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Instead of clearing homeless encampments, city leaders should create plans for permanent housing | Opinion

As homeless encampments near eviction date, the city must facilitate stable housing options.

U.S. District Judge Eduardo Robreno ruled on Aug 25, 2020  that the City of Philadelphia can clear out the encampment of roughly 150 homeless people living along the Benjamin Franklin Parkway.
U.S. District Judge Eduardo Robreno ruled on Aug 25, 2020 that the City of Philadelphia can clear out the encampment of roughly 150 homeless people living along the Benjamin Franklin Parkway.Read moreCHARLES FOX / Staff Photographer

A lot of ink has been spilled over the past months about the housing protest encampments in Philadelphia, yet the main goals of the protest remain largely obscured.

Philadelphia Housing Action, the coalition that initiated the encampment protest with unhoused activists, is seeking immediate and emergency action from the city government to provide permanent housing options for Philadelphia’s extremely low-income residents. On Monday, following months-long negotiations and a recent court order, members of the homeless encampment on the Benjamin Franklin Parkway received notice that they must officially vacate the area by 9 a.m. Sept. 9.

Long before starting the encampments, we quietly supported unhoused families moving into vacant Philadelphia Housing Authority and other city-owned properties. There are currently more than 50 people housed as a result of our efforts in more than a dozen houses. Apart from assisting these families, we wanted to prove that our idea of using publicly owned vacant property is realistic and actionable within a short time frame.

» READ MORE: Homeless encampment on Parkway must clear by Sept. 9, city announces

Our primary demand since the beginning of the encampment protests has been the transfer of these vacant publicly owned properties into a community land trust that would be used exclusively for extremely low-income housing. Philadelphia possesses thousands of vacant, boarded-up, publicly owned residential properties, the majority of which are owned by the PHA, but many of which are also owned under the City of Philadelphia, the Land Bank, the Redevelopment Authority, and the Philadelphia Housing Development Corporation. These properties have sat empty for years and are ultimately destined to be sold off for market-rate development.

The PHA has an annual operating budget of approximately $400 million to provide low-income housing, among other things. It is Pennsylvania’s largest landlord, housing more than 89,000 tenants. However, there are currently more than 40,000 individuals and families who remain on a PHA waiting list that has been closed to applicants since April 15, 2013. The fact that thousands of vacant, boarded-up PHA properties can be found in every neighborhood across the city while the PHA engages in new market-rate construction is offensive. That it plans to ultimately sell these properties off at auction and contribute to gentrification and displacement of historically black and low-income neighborhoods is a slap in the face. Our proposal would be revenue-neutral to the city, ease a burden on the taxpayers, preserve Philadelphia’s low-income housing stock, and stabilize communities facing displacement by gentrification.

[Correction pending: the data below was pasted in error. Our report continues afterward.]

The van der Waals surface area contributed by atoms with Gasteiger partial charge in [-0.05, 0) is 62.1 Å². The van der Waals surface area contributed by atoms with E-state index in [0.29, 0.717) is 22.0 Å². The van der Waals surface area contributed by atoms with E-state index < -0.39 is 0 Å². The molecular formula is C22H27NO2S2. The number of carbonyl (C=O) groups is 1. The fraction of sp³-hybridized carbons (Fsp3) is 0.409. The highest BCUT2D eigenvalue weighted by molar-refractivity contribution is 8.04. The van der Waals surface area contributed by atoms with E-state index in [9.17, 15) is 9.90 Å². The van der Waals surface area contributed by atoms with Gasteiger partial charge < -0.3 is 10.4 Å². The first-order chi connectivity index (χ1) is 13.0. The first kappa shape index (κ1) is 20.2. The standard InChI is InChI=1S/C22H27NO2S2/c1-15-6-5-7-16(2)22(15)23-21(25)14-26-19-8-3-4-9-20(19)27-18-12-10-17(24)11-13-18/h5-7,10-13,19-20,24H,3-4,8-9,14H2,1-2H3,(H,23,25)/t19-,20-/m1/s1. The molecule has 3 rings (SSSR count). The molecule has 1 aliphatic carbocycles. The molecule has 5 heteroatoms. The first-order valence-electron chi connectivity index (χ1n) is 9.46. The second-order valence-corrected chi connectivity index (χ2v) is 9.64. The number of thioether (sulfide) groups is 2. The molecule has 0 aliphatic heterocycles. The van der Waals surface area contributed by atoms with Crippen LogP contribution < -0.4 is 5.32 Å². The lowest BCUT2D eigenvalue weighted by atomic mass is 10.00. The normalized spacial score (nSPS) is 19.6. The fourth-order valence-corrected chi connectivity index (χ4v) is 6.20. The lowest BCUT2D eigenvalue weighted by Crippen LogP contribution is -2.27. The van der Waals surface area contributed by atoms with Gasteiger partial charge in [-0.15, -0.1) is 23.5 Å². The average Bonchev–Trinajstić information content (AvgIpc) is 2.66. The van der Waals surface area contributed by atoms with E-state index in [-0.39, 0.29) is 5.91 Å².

Under our proposal to transfer vacant city-owned properties to a community land trust, vacant properties would be disposed to a nonprofit entity that would repair them and then support the move-in of people who have extremely low ($25K or less) incomes. The community land trust model would preserve these properties to be used exclusively as low-income housing, forever. This type of housing has been vanishing at a rapid pace in Philadelphia, yet more than 1 in 4 of Philadelphia residents live at or below this income threshold. There are very few incentives for developers to build housing for poor people. As a result, many Philadelphians have been priced out of their historic neighborhoods with nowhere to go while luxury housing sprouts up everywhere. Our proposal would preserve the low-income housing stock and stabilize communities facing gentrification and displacement.

» READ MORE: Federal judge allows city to clear out homeless encampments on Benjamin Franklin Parkway and in N. Philly

Our proposal would mark a serious investment by the city in alleviating the housing crisis as well as toward racial and economic justice. At a historic moment where we are likely headed into a long economic downturn and a looming mass eviction crisis resulting from the COVID-19 pandemic, we feel our proposal is timely and merits emergency action on the part of the Kenney administration.

We call on Philadelphia Housing Authority and the City of Philadelphia to immediately start the process to license these vacant, viable publicly owned properties to be used for low-income housing. This would resolve the issue of the protest encampments and allow the families occupying houses to remain in their homes. We ask that instead of unilaterally evicting the encampments by force, the city’s leaders work with us to safely transition people off the street and into stable permanent housing to the benefit of all Philadelphians.

Wiley Cunningham is a longtime Philadelphia resident, homeless advocate, and member of Philadelphia Housing Action. Jennifer Bennetch is a lifelong Philadelphia resident, founder of #OccupyPHA, and cofounder of Philadelphia Housing Action.